ReplyDelete
  8. Yes, that's exactly what I get too. Google reveals that there are people having this same problem with other sites, so it might just be a FB error of some type. Hopefully if enough people report it, it'll get fixed soon. I searched the source code of the Bubble for that link and didn't find it, so I have no idea what might be causing the post to get flagged.

    ReplyDelete
  9. Devin Rose, Hallie Lord, and another man who had posted against Planned Parenthood all are reporting that their blogs are blocked by facebook...

    ReplyDelete
  10. Seems to be working now. Well, for now! Ha ha.

    ReplyDelete
  11. She writes like somebody who travels from New Hampshire to Vermont by way of Nebraska! :) You have done a wonderful job of refuting everything she said and thanks for sharing this with us!

    ReplyDelete
  12. Great rebuttal JoAnna. I love your snark. Perfect.

    ReplyDelete
  13. Mark Zanghetti - North Dakota, actually. ;)

    ReplyDelete
  14. Excellent, JoAnna! Maybe KKT should watch the documentary "For the Bible Tells Me So". I watched this for my psychology of religion class last semester & when I first turned it on, was bracing myself for Catholic bashing. The documentary follows a handful of Christain ministers whose children are homosexual. The only mention of the Catholic Church stated our position perfectly, "love the sinner hate the sin". This movie showed the damage done to individuals and families by the misguided fear and hatred of homosexuals, but the Catholic Church wasn't included, because it doesn't.

    ReplyDelete
  15. Way to go, Joanna! I'm so pleased to read this (although I'm sorry you had to suffer through it), because I heard a homily eerily reminiscent of this speech yesterday, especially the bit about Church "positions" changing, and the voices of dissent being the Holy Spirit's. We should all pray that the Kennedys experience a radical conversion of heart, and that all the people who follow them now follow them then.

    ReplyDelete
  16. Whoa, I'll have to save reading this for tonight or tomorrow, but I will say that your first line rocks. Sadly, you can substitute the name "Kennedy" with so many others.

    ReplyDelete
  17. Christina, a homily about it? Where?? Ugh. If it was in AZ I can guess where but if not, blah.

    ReplyDelete
  18. I always appreciate a well thought-out dissection. Beauty, JoAnna.

    ReplyDelete
  19. I would kiss your ring, Joanna! Fabo!

    ReplyDelete
  20. Good job, JoAnna! And here's the link for info about sending to The Atlantic! http://www.theatlantic.com/faq/#manuscript

    ReplyDelete
  21. Simply awesome, JoAnna! You have a great "Fisking" career ahead of you, and I look forward to reading more of it!

    ReplyDelete
  22. JoAnna, you really did a fabulous job and had me laughing the whole way through.

    ReplyDelete
  23. Reminds me of this quote, from Uncle Screwtape (the devil): “A moderated religion is as good for us as no religion at all - and more amusing.”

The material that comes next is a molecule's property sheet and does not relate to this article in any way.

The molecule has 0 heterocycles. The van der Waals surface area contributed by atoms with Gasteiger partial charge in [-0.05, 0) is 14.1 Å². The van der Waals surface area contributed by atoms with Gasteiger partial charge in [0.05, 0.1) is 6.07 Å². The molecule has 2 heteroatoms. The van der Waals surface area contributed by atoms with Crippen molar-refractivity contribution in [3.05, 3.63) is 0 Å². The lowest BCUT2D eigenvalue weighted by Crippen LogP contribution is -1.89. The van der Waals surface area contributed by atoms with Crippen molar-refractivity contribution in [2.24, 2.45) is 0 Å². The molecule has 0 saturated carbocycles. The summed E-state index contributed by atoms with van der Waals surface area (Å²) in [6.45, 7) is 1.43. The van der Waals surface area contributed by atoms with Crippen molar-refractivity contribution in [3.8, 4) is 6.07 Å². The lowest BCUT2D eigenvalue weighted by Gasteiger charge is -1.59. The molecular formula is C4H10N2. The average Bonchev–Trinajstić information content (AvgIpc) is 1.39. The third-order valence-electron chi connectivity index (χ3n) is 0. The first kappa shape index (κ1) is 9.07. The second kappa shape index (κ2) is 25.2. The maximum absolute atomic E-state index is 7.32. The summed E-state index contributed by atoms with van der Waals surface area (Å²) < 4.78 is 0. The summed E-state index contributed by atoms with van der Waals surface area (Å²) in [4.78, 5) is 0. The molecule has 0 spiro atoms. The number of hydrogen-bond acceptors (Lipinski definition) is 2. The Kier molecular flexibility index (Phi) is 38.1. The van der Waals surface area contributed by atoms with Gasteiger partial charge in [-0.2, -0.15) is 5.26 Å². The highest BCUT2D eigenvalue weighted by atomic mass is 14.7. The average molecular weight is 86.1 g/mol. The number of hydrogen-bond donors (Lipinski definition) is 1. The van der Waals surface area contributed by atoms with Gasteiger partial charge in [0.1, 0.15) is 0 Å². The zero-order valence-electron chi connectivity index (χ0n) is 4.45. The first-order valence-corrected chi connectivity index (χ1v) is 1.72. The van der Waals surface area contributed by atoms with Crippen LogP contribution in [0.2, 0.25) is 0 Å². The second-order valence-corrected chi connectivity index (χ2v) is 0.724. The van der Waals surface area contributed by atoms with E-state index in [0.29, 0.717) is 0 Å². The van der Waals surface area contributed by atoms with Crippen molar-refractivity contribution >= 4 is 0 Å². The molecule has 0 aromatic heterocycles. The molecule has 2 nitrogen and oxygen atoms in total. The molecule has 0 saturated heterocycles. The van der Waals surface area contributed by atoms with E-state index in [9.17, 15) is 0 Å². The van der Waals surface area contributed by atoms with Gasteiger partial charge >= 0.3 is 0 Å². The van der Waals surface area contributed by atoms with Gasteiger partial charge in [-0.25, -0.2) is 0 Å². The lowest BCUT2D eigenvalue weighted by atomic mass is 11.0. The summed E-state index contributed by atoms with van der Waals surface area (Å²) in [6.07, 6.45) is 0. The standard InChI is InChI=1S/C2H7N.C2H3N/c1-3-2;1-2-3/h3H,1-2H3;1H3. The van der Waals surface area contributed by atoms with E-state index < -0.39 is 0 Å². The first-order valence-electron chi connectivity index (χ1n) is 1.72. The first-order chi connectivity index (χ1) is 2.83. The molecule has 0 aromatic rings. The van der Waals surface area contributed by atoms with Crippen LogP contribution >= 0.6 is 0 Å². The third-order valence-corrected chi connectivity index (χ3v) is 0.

Gotta love C.S. Lewis!!

    ReplyDelete
  24. I posted this up on my Facebook page.... Touché and bravo to Leila and JoAnne!

    ReplyDelete
  25. Wow JoAnna- what an awesome smack-down! KKT's ignorance had my jaw hanging open the whole time. Part of me thought- "This Kennedy lady must be joking. She CANNOT actually believe what she is saying." So glad that are people like you who can set the facts straight.

    ReplyDelete
  26. As a lover of logic, I find posts like this so frustrating to read - not because it isn't spectacularly written (it is!), but because I cannot wrap my mind around the utter LACK of logic from people like Ms. Kennedy. Egads! It actually hurts my brain to see the faith slandered in such a way. This woman needs to stop with the surface-level meanderings of Church matters and retract this article.

    ReplyDelete
  27. And now if I could convince some of my more "lukewarm" "catholic" friends to read this. Thank you for clearly articulating that the Catholic Church does NOT promote hatred or persecution of any kind. In fact, equality is the rule, not the exception. As a single woman, the expectation is that I will not engage in sexual activity with anyone. This is the SAME expectation for anyone who is unmarried, regardless of sexual attraction, orientation, etc. It is the same for a married man or woman whose spouse in unable to engage on sexual intercourse. Is it easy, NO! It is a sacrifice. It is a sacrifice I and so many others are willing to offer in order to grow closer to God. And I value my connection and relationship with God far more than I value sexual satisfaction. Imagine a religion that wants its members to grow CLOSER to God... But I can see how KKT could be confused. Instant gratification and entitlement is the creed on which so many are raised. The motto of my high school students is "YOLO- You Only Live Once," which is the precursor to or excuse for doing anything immoral, dangerous, or down right stupid. And while I disagree with their interpretation, I suppose I have to agree, I will only live once on this Earth, so I'd better do everything in my power to ensure that I spend Eternity with God.